A couple weeks ago, I abruptly altered the format in which I began to blog. For better or for worse, I have a history of doing things like this. A few years back, I transitioned from exclusively large-form writing to ultra-light content—often times limited to a single sentence. I was able to generate tons of content on a daily basis, but after years of pushing out content of this genre, I felt that the content being created was severely lacking in depth. So I have tried to find a good middle ground between extremely in-depth content that could take weeks or months to get out due to my schedule and quick, consistent yet shallow updates. In addition, I am really trying to get my own personal process in order rather than relying on gizmos and gadgets as I did in the past. I wanted to post this to both give you an insight as to what is around the corner as well as open the floor to see get your thoughts on this new content format. Read On…
In the last week or so, I have been hearing a lot about tumblelogs. The concept of the tumblelog has been around for quite a long time and I have seen many examples of sites that fit the bill. I have always liked the idea what is now called a tumblelog because the content is easily digestible and content is usually updated much more often. Ironically, this very blog has taken on tumbleblog-esque traits with smaller, daily posts to go along with a longer, more in depth weekly article.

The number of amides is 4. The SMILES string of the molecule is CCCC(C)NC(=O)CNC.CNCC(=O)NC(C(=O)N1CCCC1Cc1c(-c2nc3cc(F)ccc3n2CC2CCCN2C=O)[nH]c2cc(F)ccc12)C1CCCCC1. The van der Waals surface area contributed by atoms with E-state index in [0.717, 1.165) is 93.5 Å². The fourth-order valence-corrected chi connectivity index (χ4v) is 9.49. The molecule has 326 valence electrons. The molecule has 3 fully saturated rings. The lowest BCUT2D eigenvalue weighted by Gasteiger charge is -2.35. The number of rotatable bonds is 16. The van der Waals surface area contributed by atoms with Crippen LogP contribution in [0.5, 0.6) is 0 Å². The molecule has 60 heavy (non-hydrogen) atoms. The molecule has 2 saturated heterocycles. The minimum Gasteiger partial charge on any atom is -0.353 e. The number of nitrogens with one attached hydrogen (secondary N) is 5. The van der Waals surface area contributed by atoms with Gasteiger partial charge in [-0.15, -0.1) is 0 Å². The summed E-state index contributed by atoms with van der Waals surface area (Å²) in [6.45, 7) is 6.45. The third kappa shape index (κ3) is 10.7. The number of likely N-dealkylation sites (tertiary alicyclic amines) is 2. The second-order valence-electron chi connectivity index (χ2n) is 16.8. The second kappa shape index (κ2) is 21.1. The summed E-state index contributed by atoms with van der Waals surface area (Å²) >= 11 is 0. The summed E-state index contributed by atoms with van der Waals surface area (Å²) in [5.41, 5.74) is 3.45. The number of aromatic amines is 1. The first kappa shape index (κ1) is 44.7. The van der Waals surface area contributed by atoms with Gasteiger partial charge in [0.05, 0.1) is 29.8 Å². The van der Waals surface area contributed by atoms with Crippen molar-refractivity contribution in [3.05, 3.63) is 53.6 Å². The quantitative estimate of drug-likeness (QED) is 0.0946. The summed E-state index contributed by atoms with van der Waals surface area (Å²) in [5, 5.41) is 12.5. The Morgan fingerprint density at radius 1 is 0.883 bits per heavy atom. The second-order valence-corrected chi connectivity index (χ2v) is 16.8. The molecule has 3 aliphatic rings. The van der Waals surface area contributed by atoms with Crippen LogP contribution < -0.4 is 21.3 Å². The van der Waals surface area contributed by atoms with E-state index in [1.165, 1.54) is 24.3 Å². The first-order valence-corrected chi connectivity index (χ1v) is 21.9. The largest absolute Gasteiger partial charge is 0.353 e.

What really interesting here is that there seems to be a trend moving in the short-format direction. In a sense, Twitter is the world’s large public tumblelog. This stream-of-consciousness style of writing is obviously less substantiative, but the format is quite beneficial in its own unique way to both the writer and reader. To the writer, with less time commitment for each post, there is more time to write many more articles during the same span of time. More topics can be covered and current events can be touched on much more quickly. For the readers, they can get the gist of potentially many different topics and then go elsewhere for more in-depth content if they so desire.
The differences in format between blogs and tumblelogs could potentially create a strong symbiotic relationship between the two. Long format, in-depth blog articles are always going to be necessary for readers to get a thorough understanding of a concept or opinion. Still, many people many not be willing to commit to such long articles for various reasons. Tumblelog formats have the potential to whet the appetite of an otherwise unwilling audience. I myself would like to incorporate even more small-format content into this blog – I mean, who has time to read my long, boring articles?